Safety, interactions, side effects

Holy basil is not recommended for pregnant or nursing mothers or young children. It should also be used with caution in patients with diabetes due to its potential for inducing hypoglycemia.6 Allergic reactions are always a concern with any compound. Persons with allergic histories should be cautious with first-time use of holy basil. 

How supplied, dose, cost 

Holy basil is usually found as either chopped and dried leaves, tea, or tincture. Essential oil of holy basil is also becoming very popular. Holy basil products cost from $15 to $45, depending on the quantity and concentration. Also, ‘growing your own’ is becoming increasingly attractive and a packet of several hundred non-GMO seeds can be purchased for as little as $4. Dried leaves are usually dosed by steeping one-half teaspoon in hot water to make a tea and consuming two to three times daily.6 

Summary

As with all homeopathic remedies, there are many pros and cons. There does not appear to be a substantial downside to the use of holy basil. However, there are still many holes in the research before healthcare providers can safely recommend its use. The concern always exists, especially in cases of cancer and other life-threatening diseases, that patients could unknowingly rely too heavily on this remedy and possibly feel that it could replace traditional therapy. As long as healthcare providers thoroughly educate their patients as to the adjunctive place of holy basil in a treatment regimen, cautious use seems both safe and likely beneficial. 

References

  1. Mondal S, Varma S, Bamola VD, et al. Double-blinded randomized controlled trial for immunomodulatory effects of Tulsi (Ocimum sanctum Linn.) leaf extract on health volunteers. J Ethnopharmacol. 2011;136:452-456.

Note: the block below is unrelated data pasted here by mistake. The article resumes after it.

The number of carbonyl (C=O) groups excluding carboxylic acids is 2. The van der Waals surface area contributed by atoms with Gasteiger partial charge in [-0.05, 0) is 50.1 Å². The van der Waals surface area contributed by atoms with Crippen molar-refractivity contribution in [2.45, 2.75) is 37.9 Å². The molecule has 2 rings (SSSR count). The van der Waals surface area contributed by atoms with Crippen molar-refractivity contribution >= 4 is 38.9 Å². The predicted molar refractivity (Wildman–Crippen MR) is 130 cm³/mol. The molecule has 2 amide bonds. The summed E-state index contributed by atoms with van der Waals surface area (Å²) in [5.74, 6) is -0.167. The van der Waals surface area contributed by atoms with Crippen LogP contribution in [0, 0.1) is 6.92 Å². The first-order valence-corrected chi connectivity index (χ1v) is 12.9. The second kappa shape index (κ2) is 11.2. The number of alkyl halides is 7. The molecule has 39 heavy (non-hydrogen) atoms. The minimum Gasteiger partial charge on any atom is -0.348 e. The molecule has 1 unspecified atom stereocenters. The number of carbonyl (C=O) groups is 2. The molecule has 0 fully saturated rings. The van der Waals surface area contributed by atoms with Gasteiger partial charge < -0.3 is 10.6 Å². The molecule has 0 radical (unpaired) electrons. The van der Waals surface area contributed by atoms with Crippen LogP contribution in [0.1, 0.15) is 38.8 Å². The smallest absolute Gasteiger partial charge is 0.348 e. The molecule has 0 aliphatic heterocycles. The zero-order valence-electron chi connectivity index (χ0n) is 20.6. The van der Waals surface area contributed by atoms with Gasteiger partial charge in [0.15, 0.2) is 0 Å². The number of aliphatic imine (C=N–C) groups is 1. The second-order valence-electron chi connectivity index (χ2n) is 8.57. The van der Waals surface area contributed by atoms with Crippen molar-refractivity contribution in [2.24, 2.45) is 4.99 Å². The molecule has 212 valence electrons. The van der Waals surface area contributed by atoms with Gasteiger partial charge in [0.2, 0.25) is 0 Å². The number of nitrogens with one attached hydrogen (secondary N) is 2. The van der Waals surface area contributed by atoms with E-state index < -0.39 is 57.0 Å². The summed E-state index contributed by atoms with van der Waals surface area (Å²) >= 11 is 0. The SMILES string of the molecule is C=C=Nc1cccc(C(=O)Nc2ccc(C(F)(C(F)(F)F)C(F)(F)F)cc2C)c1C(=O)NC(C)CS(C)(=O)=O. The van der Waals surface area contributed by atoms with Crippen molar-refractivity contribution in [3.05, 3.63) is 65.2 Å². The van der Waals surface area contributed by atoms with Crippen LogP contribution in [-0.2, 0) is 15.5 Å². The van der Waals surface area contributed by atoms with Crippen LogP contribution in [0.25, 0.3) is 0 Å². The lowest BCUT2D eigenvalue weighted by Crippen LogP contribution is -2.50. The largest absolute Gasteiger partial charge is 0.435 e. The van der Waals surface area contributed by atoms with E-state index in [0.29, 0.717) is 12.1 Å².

2. Cohen MM. Tulsi-Ocimum sanctum: A herb for all reasons. J Ayurveda Integr Med. 2014;5:251-259.
  3. Renter E. Holy basil benefits: Growing your own medicine. Available at http://naturalsociety.com/holy-basil-benefits-growing-your-own-medicine. Posted March 7, 2013. Accessed January 10, 2017.
  4. Yamani HA, Pang EC, Mantri N, Deighton MA. Antimicrobial activity of Tulsi (Ocimum tenuiflorum) Essential Oil and their major constituents against three species of bacteria. Front Microbiol. 2016;7:681.
  5. Devra DK, Mathur KC, Agrawal RP, Bhadu I, Goyal S, Agarwal V. Effect of Tulsi (Ocimum sanctum Linn.) on clinical and biochemical parameters of metabolic syndrome. Journal of Natural Remedies. 2012;12: 63-67.
  6. Tulsi (Ocimum sanctum) as radioprotector in head and neck cancer patients undergoing radiation therapy. Biomedicine. 2012; 32:39-44.
  7. Baliga MS, Rao S, Rai MP, D’Souza P. Radioprotective effects of the Ayurvedic medicinal plant Ocimum sanctum Linn. (holy basil): A memoir. J Cancer Res Ther. 2016;12:20-27.
  8. Skidmore-Roth L. Mosby’s Handbook of Herbs & Natural Supplements. 3rd ed. St. Louis, MO: Elsevier Mosby; 2006.